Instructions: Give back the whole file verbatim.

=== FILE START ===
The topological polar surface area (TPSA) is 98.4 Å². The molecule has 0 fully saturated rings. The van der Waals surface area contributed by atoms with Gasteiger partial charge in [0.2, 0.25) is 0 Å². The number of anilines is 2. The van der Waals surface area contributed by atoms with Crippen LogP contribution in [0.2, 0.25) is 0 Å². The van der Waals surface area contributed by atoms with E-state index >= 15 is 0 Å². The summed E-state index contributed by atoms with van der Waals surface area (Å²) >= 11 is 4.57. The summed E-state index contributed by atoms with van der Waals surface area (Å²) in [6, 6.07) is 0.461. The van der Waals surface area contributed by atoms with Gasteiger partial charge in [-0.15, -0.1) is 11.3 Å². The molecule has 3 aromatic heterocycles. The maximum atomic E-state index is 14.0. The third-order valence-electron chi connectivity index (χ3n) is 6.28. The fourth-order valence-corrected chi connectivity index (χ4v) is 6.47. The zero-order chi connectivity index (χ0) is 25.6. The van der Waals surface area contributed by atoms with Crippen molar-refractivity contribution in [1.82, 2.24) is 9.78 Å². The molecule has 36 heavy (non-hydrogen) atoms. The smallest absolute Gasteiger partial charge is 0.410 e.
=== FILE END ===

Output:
The topological polar surface area (TPSA) is 98.4 Å². The molecule has 0 fully saturated rings. The van der Waals surface area contributed by atoms with Gasteiger partial charge in [0.2, 0.25) is 0 Å². The number of anilines is 2. The van der Waals surface area contributed by atoms with Crippen LogP contribution in [0.2, 0.25) is 0 Å². The van der Waals surface area contributed by atoms with E-state index >= 15 is 0 Å². The summed E-state index contributed by atoms with van der Waals surface area (Å²) >= 11 is 4.57. The summed E-state index contributed by atoms with van der Waals surface area (Å²) in [6, 6.07) is 0.461. The van der Waals surface area contributed by atoms with Gasteiger partial charge in [-0.15, -0.1) is 11.3 Å². The molecule has 3 aromatic heterocycles. The maximum atomic E-state index is 14.0. The third-order valence-electron chi connectivity index (χ3n) is 6.28. The fourth-order valence-corrected chi connectivity index (χ4v) is 6.47. The zero-order chi connectivity index (χ0) is 25.6. The van der Waals surface area contributed by atoms with Crippen molar-refractivity contribution in [1.82, 2.24) is 9.78 Å². The molecule has 36 heavy (non-hydrogen) atoms. The smallest absolute Gasteiger partial charge is 0.410 e.